After suffering a personal injury at the hands of someone else’s negligence a lot of people are left suffering and out of work. Serious injuries can take a lot of time to get over and although a lot of people will claim some form of compensation for their suffering, a lot of the time they don’t realise that they could also claim for other types of suffering, including loss of earnings.
The compensation that people receive because of a personal injury that they have suffered is known as general damages. However, some people can also claim for special damages; these cover loss of earnings and other financial losses that are a direct result of the injury.
Loss of earning comes under the heading of ‘special damages’. If your injury causes you to need time away from work then you will consequently lose your earnings.
If you’re claiming against personal injury then there’s a good chance that you could be entitled to claim back the money that you’ve lost on earnings, travel and prescription charges. However, in order to do this, you’ll need to gather relevant evidence, like pay slips, to support your claim.
The evidence that you will need to provide will depend entirely on the nature of your claim. If you’re claiming for travel costs then transport tickets and car parking tickets should be kept as a record. These can then be photocopied and sent as proof of your losses.
If you’re seeking damages for loss of earnings then you’ll be required to produce pay slips for a period of time prior to your injury in order to prove your income and what you would have been paid should you have been at able to work as usual. Claiming for lost overtime is a little more complicated and will require proof that you regularly completed overtime in the months leading up to your accident. You will also be required to prove that the overtime would have been available for you to do in the time that you have been off work in order for your claim to be successful.
How is it calculated?
Generally, when claiming loss of earnings, you’ll be asked to provide pay slips for a minimum of three months before you incurred your injury, so that the amount of pay that you have lost can be worked out accordingly.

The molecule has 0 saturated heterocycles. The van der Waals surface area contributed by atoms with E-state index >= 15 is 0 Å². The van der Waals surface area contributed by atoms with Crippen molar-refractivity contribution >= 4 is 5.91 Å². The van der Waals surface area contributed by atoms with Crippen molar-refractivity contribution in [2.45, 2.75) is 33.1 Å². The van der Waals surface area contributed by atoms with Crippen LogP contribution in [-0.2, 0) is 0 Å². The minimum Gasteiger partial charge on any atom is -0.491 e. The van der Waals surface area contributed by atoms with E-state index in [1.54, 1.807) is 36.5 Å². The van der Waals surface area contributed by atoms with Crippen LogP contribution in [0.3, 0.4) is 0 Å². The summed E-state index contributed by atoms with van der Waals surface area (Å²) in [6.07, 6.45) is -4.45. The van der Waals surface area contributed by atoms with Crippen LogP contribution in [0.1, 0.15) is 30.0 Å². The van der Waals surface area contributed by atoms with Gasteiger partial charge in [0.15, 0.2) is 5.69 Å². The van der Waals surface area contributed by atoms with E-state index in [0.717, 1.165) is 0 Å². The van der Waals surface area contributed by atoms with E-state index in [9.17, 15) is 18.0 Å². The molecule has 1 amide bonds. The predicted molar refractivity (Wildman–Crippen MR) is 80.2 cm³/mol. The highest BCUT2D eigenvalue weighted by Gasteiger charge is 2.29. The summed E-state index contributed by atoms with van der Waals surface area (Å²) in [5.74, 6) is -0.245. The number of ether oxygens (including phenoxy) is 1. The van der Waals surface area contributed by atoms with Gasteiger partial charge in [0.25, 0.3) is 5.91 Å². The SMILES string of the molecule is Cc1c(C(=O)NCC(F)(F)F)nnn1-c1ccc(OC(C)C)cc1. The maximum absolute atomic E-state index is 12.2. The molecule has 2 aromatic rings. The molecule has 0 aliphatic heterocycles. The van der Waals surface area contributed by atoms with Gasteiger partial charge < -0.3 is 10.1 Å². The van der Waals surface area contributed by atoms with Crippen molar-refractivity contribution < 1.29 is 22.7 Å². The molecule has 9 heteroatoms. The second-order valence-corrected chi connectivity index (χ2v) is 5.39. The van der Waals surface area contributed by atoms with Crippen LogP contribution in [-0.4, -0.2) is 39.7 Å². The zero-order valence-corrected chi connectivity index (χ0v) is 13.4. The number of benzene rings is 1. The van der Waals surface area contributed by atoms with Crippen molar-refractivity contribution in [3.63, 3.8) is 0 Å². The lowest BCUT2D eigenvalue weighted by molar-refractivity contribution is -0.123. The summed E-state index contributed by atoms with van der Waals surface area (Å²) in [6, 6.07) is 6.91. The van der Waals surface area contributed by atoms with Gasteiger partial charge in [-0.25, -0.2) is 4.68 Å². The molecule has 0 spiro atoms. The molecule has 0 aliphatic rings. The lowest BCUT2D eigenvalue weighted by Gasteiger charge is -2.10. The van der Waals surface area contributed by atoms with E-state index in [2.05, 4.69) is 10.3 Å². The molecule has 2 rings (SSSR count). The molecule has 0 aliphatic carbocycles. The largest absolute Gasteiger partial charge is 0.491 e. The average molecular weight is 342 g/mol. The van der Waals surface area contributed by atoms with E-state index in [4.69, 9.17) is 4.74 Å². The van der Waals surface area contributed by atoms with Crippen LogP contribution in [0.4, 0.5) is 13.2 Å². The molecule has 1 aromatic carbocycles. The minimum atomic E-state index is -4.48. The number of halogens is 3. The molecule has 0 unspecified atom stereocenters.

Your losses will be worked out based on the post-tax figure that you would have received if you had been fit to work. This sum will then be multiplied by your period of absence in order to calculate an accurate sum of your loss of earnings as a direct result of your injury.
Claiming loss of earnings if you’re self employed
As someone who is self-employed or a business owner, unfortunately the process is much more complicated. If you do fit into this category then you should have someone managing your accounts, in which case you should inform them of your inability to work as soon as possible.
You should ask them to keep up to date records of any contracts, invoices and other processes that could not be honoured due to your absence. You will also need to obtain details of the company’s profits and losses for at least three years prior to your accident.
Regardless of your employment status – employee, self-employed, business owner etc. – you have a duty to minimise the losses that you suffer. This means that you must return to work as soon as you are able in order to be able to claim the complete sum of your losses. Failure to return to work as soon as you are fit to do so could result in a massive reduction to the amount that you are owed.